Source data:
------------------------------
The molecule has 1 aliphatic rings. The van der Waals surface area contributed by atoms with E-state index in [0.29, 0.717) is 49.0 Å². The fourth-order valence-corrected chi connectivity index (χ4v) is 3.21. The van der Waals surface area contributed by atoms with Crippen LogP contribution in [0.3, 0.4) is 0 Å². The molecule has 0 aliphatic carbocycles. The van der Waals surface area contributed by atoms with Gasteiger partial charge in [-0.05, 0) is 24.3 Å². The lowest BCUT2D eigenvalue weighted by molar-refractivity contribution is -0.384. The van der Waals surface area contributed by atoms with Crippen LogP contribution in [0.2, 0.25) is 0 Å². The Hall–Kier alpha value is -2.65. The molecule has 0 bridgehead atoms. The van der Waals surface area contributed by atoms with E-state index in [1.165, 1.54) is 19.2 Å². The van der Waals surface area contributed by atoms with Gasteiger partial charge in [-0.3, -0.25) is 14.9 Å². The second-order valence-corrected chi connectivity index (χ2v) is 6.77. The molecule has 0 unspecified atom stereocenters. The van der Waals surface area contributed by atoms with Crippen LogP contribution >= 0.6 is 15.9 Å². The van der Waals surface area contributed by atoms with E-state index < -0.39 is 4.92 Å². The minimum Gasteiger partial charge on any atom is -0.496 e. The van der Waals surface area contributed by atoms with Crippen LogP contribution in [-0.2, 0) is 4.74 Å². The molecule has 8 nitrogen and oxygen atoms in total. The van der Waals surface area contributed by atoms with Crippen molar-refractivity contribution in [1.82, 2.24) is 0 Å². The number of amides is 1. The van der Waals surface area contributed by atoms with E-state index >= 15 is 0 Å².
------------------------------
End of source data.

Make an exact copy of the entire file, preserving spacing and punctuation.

The molecule has 1 aliphatic rings. The van der Waals surface area contributed by atoms with E-state index in [0.29, 0.717) is 49.0 Å². The fourth-order valence-corrected chi connectivity index (χ4v) is 3.21. The van der Waals surface area contributed by atoms with Crippen LogP contribution in [0.3, 0.4) is 0 Å². The molecule has 0 aliphatic carbocycles. The van der Waals surface area contributed by atoms with Gasteiger partial charge in [-0.05, 0) is 24.3 Å². The lowest BCUT2D eigenvalue weighted by molar-refractivity contribution is -0.384. The van der Waals surface area contributed by atoms with Crippen LogP contribution in [0.2, 0.25) is 0 Å². The Hall–Kier alpha value is -2.65. The molecule has 0 bridgehead atoms. The van der Waals surface area contributed by atoms with E-state index in [1.165, 1.54) is 19.2 Å². The van der Waals surface area contributed by atoms with Gasteiger partial charge in [-0.3, -0.25) is 14.9 Å². The second-order valence-corrected chi connectivity index (χ2v) is 6.77. The molecule has 0 unspecified atom stereocenters. The van der Waals surface area contributed by atoms with Crippen LogP contribution >= 0.6 is 15.9 Å². The van der Waals surface area contributed by atoms with E-state index < -0.39 is 4.92 Å². The minimum Gasteiger partial charge on any atom is -0.496 e. The van der Waals surface area contributed by atoms with Crippen LogP contribution in [-0.2, 0) is 4.74 Å². The molecule has 8 nitrogen and oxygen atoms in total. The van der Waals surface area contributed by atoms with Crippen molar-refractivity contribution in [1.82, 2.24) is 0 Å². The number of amides is 1. The van der Waals surface area contributed by atoms with E-state index >= 15 is 0 Å².